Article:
phaz's picture
phaz

Starting with a fruit usually to definitely begins yeast heavy. My description of a young starter using that method was - this stuff can raise the dead. But it's not really a sourdough starter. That comes later. That's the balance part which takes a little time. Much like starting the "regular" way", only in reverse. Enjoy! 

justkeepswimming's picture
justkeepswimming

I was just reading up on this earlier today. Edited to add the TFL thread I just read. Scroll down to minioven's comments, there's some really good info there.

I also watched this helpful video. I love this guy. I'm visual, and his videos helped me a lot last year. Suggestion - watch at 1.5 speed (change in you tube settings). (See also: his entertaining video on 50 ways to kill your starter, lol. PS, this one is more for entertainment value, doesn't address starter strength...)

My overall takeaway: Along with feeding ratios, time and temperature matter when working to strengthen your starter.

Mary 

HeiHei29er's picture
HeiHei29er

Those are both BIG helps!

Both mini’s comments and his “peak-to-peak” feeding make sense with what I’m seeing, and also helps me better understand past problems.

In my current method, the back to back 6 hour feedings are past the peak, but before the hungry phase on his chart.  From mini’s comments, they are also eliminating anything that takes longer than 6 hours to mature.  For the 12 hour feeding, it does fully recede to the Hungry phase but not to starvation.  This makes sure the faster growing organisms captured in the first two feedings have time to fully mature and consume everything without getting over fed.

In the past, I would try to do peak to peak with the whole rye, but always struggled with which peak.  My starter would peak, I’d stir it and it would peak again.  Sometimes it would do that 3 times.  I never had a good feel for when to feed in that scenario, and I think I was regularly over fed.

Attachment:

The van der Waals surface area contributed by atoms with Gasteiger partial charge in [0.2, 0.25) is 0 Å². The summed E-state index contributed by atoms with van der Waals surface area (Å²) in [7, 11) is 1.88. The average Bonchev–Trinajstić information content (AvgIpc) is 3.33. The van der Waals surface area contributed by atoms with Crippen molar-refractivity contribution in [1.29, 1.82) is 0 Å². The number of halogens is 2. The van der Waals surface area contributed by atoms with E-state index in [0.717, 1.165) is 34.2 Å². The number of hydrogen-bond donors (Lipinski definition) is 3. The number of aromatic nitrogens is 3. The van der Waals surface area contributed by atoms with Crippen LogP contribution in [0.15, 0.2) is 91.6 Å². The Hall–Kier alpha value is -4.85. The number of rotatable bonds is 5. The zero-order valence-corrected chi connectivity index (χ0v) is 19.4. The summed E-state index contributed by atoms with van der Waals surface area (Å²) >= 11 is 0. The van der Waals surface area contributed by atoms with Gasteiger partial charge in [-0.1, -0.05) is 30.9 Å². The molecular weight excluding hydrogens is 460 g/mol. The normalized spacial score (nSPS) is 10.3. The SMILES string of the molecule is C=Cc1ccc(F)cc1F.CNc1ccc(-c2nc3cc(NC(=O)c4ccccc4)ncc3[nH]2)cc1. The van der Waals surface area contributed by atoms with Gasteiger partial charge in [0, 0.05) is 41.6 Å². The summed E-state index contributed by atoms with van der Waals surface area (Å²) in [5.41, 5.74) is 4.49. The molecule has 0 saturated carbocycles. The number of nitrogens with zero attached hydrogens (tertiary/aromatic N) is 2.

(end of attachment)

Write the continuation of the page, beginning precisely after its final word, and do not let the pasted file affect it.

turetam's picture
turetam

I use "the scraping method" for refreshing my whoke rye starter. That means, I remove from jar everything but a little scrapings on the bottom and on the sides of the jar, then file the jar with any amount of flour and water (1:1) I need at the time. Works good, my doughs using rye levain always ferment noticeably faster than the doughs on wheat levain.

BakewithJack has whole episode on this topic (although, I keep a small amount of starter, i.e. 50g and refreshing it using that method).

It is also worth noticing that Hamelman uses as little as 5% of the starter to flour weigh to prepare preferments for his rye breads and it works fantastic.

 

 

 

Ming's picture
Ming

Being new to culturing a sourdough starter, reading all these different feeding techniques here and elsewhere (YouTube, etc.)  makes my head hurt. It sounds like you are using grape, higher hydration, and odd feeding ratios, correct? Nonetheless, it is nice to read about another starter option that works well. I was actually planning on going to the opposite direction in hydration once my starter matures. 

I actually started my starter with fresh apple chunks, that is how it got geminated on Day 5. Now that my starter is established, I might add some fresh apple chunks back in the feedings for a short while to give it a boost on yeast count. I could also create some yeast water to use it as part of the hydration to feed. Wouldn't the yeast to bacteria ratio be balanced out naturally in the mixture regardless of what we do? In another word, we could change the yeast count in the mixture but it would only be temporary. What do I know anyway?